Why would China invest in renewable energy infrastructure that cannot be utilised in the foreseeable future, while simultaneously expanding its coal-power capacity with unparalleled vigour? Is Beijing’s intention to fudge the statistics just to demonstrate a commitment to renewables, or to fake its economic growth by faking the energy consumption, or simply a case of poor management?
Incompetence and fakery aside, there are two main possibilities remaining. Perhaps Beijing believes that anthropogenic climate change is a sophisticated hoax by the West to contain China’s imperial ambitions, in which case Beijing plays the game in the spirit of Sun Tzu, pretending to accept the threat of climate change and positioning itself as the most proactive nation in terms of investment in renewable energy technologies. These technologies are of course exportable and in no way hurt China economically as long as Beijing continues to burn as much coal as it deems necessary to build the empire. Meanwhile, the West is hurting itself economically by drastically reducing consumption of the cheapest energy sources just to keep up the appearances, essentially cornered by its own ploy. On this hypothetical account, it is only a matter of time before all the posturing about climate action will end in a foreign debt default to… China. The result: China wins.
The second possibility is that Beijing accepts industrial greenhouse gas emissions drive climate change, and that climate change is a genuine environmental threat. Would that be enough to compel China to abandon its imperial aspirations for the sake of the Maldives, for example, widely alleged by AGW aficionados to be drowning in rising seas? Unlikely, especially since the Maldives are not drowning as predicted by the leading climate “scientists”. Ironically, the Maldives seem no longer worried about the rising sea levels despite its population of some 450,000 living only three feet above water; instead, they focus on tourism. Saudi Arabia, for one, isn’t worried that the rising sea levels will erase their recent $10 billion investment in the Maldives, while India and China are jostling for influence in the region.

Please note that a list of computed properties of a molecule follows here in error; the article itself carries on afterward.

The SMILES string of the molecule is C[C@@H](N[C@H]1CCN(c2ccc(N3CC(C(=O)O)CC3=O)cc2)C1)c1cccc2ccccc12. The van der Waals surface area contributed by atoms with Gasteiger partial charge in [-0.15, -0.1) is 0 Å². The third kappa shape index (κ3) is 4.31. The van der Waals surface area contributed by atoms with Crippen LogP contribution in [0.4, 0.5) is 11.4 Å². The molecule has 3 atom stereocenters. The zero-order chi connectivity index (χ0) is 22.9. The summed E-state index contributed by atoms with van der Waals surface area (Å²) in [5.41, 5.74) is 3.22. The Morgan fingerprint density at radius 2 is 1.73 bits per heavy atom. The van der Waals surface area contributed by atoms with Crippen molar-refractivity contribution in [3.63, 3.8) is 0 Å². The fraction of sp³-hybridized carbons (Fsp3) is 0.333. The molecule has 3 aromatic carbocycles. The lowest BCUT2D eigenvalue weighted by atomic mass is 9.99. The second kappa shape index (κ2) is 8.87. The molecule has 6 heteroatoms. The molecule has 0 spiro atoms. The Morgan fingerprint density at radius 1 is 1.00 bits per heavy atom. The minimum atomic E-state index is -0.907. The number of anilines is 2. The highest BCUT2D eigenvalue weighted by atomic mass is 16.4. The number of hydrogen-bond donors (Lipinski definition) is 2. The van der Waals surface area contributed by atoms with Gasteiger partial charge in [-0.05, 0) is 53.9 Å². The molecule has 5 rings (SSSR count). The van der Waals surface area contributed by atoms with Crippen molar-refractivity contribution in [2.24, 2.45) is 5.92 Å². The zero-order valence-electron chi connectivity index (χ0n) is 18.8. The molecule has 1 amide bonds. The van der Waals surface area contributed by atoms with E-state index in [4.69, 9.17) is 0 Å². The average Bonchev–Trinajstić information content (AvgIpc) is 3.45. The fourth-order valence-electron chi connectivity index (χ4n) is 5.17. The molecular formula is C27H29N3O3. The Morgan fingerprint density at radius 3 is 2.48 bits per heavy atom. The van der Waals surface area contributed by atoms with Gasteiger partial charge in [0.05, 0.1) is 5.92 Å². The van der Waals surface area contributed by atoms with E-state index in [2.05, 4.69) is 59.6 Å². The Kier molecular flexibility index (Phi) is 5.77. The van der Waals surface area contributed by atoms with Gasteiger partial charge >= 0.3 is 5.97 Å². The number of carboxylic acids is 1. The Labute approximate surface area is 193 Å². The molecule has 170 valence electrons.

Do Saudi Arabia, China and India know something that we don’t? But let us assume that these foreign powers are simply hedging their bets. Let us further assume the world will get hotter. Would that stop China from taking the best shot at becoming an empire? Again, Unlikely. Beijing will almost certainly push no matter what; adapt as good as it can and take the heat while maintaining the strongest economic position possible. It won’t be the end of the world, or so the Chinese leadership may believe, in which case they are still likely to emerge from the climate crisis as the next global empire. The result: China suffers climate related stress but still wins the prize.
It is worthwhile remembering the words of President Xi Jinping at the opening of the 19th national congress of the Communist party of China: “No one should expect China to swallow anything that undermines its interests”. More than a political ornament, this sentiment appears a central tenet of Chinese strategy to accomplish economic and military domination, even if at significant cost.
Michael Kowalik is a philosopher working in the field of normativity, metaethics, value theory and economic reasoning